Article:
BATON ROUGE, La. (AP) — In April, a Montana woman sued the publisher of a leading neo-Nazi website for orchestrating an anti-Semitic online trolling campaign against her family. Nearly three months later, her attorneys are still trying to find him.
A court filing Friday by lawyers from the Southern Poverty Law Center claims The Daily Stormer's founder, Andrew Anglin, is "actively concealing his whereabouts" and hasn't been served with Tanya Gersh's federal lawsuit. Gersh's attorneys are asking for more time to find Anglin so the case won't be temporarily dismissed.
The suit claims anonymous internet trolls bombarded Gersh's family with hateful and threatening messages after Anglin published their personal information in a post accusing her and other Jewish residents of Whitefish, Montana, of engaging in an "extortion racket" against the mother of white nationalist Richard Spencer.
Gersh's lawsuit said she agreed to help Spencer's mother sell commercial property she owns in Whitefish amid talk of a protest outside the building. Sherry Spencer, however, later accused Gersh of threatening and harassing her into agreeing to sell the property.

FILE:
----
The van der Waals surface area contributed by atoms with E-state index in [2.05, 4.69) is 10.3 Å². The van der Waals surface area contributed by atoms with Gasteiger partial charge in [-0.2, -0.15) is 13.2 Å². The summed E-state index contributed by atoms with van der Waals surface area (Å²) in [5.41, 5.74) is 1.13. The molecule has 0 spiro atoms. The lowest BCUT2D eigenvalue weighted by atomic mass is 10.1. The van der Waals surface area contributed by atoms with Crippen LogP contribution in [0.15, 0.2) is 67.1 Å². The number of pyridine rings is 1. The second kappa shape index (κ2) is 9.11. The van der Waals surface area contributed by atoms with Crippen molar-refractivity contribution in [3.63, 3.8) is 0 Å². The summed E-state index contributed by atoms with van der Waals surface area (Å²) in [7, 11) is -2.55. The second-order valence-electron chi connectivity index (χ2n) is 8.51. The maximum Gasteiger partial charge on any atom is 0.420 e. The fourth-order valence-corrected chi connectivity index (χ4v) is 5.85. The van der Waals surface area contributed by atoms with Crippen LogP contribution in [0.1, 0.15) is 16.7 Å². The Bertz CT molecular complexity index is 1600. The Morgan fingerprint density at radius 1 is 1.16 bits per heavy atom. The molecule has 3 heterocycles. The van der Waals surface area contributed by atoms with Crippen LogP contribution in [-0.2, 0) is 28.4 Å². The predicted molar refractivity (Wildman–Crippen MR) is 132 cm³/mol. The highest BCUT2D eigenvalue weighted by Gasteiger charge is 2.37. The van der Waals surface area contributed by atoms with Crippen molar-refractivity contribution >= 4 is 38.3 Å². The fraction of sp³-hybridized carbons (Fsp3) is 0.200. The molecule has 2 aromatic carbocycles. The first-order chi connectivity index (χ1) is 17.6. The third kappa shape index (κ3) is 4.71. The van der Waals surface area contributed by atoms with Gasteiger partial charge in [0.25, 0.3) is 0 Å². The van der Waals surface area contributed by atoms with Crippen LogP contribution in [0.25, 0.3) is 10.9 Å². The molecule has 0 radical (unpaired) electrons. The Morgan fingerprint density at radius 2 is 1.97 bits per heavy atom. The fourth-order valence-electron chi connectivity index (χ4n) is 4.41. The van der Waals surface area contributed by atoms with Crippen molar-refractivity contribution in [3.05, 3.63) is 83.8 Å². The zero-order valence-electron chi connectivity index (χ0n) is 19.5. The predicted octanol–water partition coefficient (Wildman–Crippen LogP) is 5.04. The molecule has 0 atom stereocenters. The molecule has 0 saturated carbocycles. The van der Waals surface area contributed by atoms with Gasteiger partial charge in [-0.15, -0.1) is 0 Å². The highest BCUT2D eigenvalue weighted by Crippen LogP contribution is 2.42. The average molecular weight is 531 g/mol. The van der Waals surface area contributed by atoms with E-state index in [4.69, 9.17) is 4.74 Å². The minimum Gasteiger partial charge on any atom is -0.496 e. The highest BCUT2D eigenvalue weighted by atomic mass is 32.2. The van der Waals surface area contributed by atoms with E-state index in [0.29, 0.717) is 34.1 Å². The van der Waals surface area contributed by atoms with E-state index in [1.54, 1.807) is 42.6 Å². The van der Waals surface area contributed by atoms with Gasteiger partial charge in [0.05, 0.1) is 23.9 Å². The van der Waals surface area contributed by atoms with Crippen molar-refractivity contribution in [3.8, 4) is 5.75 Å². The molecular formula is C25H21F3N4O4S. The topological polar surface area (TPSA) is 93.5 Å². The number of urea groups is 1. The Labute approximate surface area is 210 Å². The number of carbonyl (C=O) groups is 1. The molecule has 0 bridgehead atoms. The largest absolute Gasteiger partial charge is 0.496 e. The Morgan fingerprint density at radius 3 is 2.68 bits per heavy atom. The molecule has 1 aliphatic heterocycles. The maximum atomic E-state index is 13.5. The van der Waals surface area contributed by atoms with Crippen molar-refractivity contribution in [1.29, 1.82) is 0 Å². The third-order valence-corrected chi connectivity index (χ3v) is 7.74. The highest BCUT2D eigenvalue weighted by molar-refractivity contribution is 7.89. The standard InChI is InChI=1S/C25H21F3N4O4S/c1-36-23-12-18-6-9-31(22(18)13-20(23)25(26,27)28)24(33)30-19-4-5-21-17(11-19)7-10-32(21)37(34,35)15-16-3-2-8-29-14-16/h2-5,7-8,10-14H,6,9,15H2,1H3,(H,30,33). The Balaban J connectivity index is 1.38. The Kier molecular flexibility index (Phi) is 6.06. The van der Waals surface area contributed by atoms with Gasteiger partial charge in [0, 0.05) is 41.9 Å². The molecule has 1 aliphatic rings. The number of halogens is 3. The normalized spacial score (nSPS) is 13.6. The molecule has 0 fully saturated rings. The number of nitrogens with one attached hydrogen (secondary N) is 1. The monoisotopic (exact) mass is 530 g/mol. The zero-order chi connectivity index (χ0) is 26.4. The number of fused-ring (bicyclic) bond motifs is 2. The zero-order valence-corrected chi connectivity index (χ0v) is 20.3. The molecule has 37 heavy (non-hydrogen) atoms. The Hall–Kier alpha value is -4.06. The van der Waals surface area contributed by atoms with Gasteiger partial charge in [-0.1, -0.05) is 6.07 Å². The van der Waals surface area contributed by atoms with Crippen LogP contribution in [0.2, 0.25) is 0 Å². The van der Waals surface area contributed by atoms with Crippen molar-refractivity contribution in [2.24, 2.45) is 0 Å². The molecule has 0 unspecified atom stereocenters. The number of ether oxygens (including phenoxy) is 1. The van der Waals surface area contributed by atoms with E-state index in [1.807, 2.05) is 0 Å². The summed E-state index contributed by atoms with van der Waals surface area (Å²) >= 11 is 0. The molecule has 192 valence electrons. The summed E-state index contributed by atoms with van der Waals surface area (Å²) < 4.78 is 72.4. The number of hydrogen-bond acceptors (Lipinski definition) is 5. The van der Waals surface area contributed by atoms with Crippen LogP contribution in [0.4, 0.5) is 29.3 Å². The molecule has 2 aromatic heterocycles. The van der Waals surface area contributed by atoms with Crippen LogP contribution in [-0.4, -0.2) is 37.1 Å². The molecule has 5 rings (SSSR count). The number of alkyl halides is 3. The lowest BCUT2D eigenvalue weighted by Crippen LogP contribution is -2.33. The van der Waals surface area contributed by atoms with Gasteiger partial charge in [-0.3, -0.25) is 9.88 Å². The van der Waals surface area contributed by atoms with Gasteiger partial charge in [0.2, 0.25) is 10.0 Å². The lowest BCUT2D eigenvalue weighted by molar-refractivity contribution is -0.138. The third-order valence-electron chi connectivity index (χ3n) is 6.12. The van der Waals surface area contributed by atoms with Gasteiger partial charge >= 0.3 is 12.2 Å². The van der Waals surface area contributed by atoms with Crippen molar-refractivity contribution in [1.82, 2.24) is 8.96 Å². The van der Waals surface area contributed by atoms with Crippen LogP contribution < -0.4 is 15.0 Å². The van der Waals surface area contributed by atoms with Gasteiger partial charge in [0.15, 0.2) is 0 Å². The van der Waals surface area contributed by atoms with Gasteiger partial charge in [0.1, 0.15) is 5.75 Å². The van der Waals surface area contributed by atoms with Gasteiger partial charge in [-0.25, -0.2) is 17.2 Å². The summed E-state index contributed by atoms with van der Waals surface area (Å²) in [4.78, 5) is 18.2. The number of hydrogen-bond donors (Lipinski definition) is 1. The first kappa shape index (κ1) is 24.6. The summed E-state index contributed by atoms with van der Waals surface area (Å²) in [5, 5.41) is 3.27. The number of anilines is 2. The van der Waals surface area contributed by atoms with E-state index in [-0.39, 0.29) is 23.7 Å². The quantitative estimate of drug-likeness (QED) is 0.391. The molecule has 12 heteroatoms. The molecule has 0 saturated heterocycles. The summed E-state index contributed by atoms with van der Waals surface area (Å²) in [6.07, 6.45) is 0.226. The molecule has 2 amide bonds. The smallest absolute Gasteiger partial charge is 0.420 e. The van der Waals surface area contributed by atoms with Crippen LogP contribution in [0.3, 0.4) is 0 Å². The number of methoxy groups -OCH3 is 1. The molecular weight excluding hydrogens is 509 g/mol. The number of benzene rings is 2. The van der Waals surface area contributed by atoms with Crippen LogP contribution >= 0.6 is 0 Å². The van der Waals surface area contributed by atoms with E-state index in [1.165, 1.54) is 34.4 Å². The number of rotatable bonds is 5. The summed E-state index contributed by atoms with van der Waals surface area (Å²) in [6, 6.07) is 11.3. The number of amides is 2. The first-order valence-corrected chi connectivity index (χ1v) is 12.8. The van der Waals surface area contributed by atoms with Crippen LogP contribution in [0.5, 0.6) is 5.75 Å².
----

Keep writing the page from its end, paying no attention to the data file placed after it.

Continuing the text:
Gersh's lawyers from the Alabama-based law center say her suit must be dismissed on procedural grounds if Anglin isn't served with a copy of it by July 17, but the court can extend that deadline.
The law center's lawyers said they have looked for him at four addresses in Franklin County, Ohio, for which he apparently has a connection. Gersh's attorneys say they also tried in vain to contact Anglin's Las Vegas-based attorney, Marc Randazza, and confirm that he is authorized to accept service of the lawsuit on Anglin's behalf.
Randazza questioned whether the lawyers' request for a deadline extension is a "stunt."
"If they can't serve him, I question whether they are actually trying," Randazza told The Associated Press on Friday. "We're going to defend (against) the case."
The suit accuses Anglin of invading Gersh's privacy, intentionally inflicting "emotional distress" and violating a Montana anti-intimidation law.
Anglin's site takes its name from Der Stürmer, a newspaper that published Nazi propaganda. The site includes sections called "Jewish Problem" and "Race War."
The Daily Stormer used a crowdfunding website, WeSearchr, to raise more than $152,000 in donations from nearly 2,000 contributors to help pay for Anglin's legal expenses.
Anglin didn't immediately respond to an email seeking comment Friday.